Classic Digital Cameras
Kodak's Vintage DCS 520 Digital SLR Is Now A Bargain...
But Is Tech From 1999 Just Too Outdated?
Without a doubt, 1998 was an important year for the digital camera industry. For it was in '98 that the first really good, really usable, really portable digital SLR camera hit the shelves. A joint venture between Japanese camera maker Canon and American film giant Kodak, the camera hit the marketplace like wildfire. In an interesting joint marketing experiment, Canon released the camera as the D2000 with Canon badging, while Kodak rolled it out as the DCS 520, badged a Kodak but with the Canon logo clearly visible. The twins were based upon the defacto pro camera of the day, the Canon EOS-1N, and offered a big (for '98) file, 1728x 1152 pixels--a whopping 2.0 megapixels! For photographers using older DCS 420, DCS 410, and DCS 200 cameras, everything about the DCS 520 was revolutionary--especially the big LCD on the back!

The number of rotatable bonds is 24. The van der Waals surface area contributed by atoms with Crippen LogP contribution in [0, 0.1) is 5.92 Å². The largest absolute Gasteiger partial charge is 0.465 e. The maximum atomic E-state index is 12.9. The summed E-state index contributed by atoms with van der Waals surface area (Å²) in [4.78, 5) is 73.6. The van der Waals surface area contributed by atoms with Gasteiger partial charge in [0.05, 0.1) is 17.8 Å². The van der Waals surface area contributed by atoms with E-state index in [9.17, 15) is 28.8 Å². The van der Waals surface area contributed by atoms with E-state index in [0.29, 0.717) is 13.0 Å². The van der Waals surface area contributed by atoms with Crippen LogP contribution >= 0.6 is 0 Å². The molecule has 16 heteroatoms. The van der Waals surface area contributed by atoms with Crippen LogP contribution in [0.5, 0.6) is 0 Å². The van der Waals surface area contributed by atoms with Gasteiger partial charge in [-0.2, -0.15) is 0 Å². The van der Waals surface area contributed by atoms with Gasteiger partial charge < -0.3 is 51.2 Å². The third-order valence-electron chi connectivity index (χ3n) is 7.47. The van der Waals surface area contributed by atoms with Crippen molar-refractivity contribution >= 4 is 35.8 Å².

Way Back In '99
Missing My 520
Comparing "Old" And New
Is File Size That Important?
Bringing It Home
Some Straight Talk
- Seagate Unveils the World’s Highest Capacity Hard Drive with Room for All Your Images, Videos & More
- Check Out This Simple, Pixel-Perfect Trick for Aligning Multiple Images in Photoshop (VIDEO)
- Bay Photo Lab’s Xpozer Photo Wall Display Review
- Is Olympus Planning a Whopping 300-500mm F/2.8-4 Lens for Micro Four Thirds Cameras?
- Ask A Pro: Scott Kelby Answers Your Photography Questions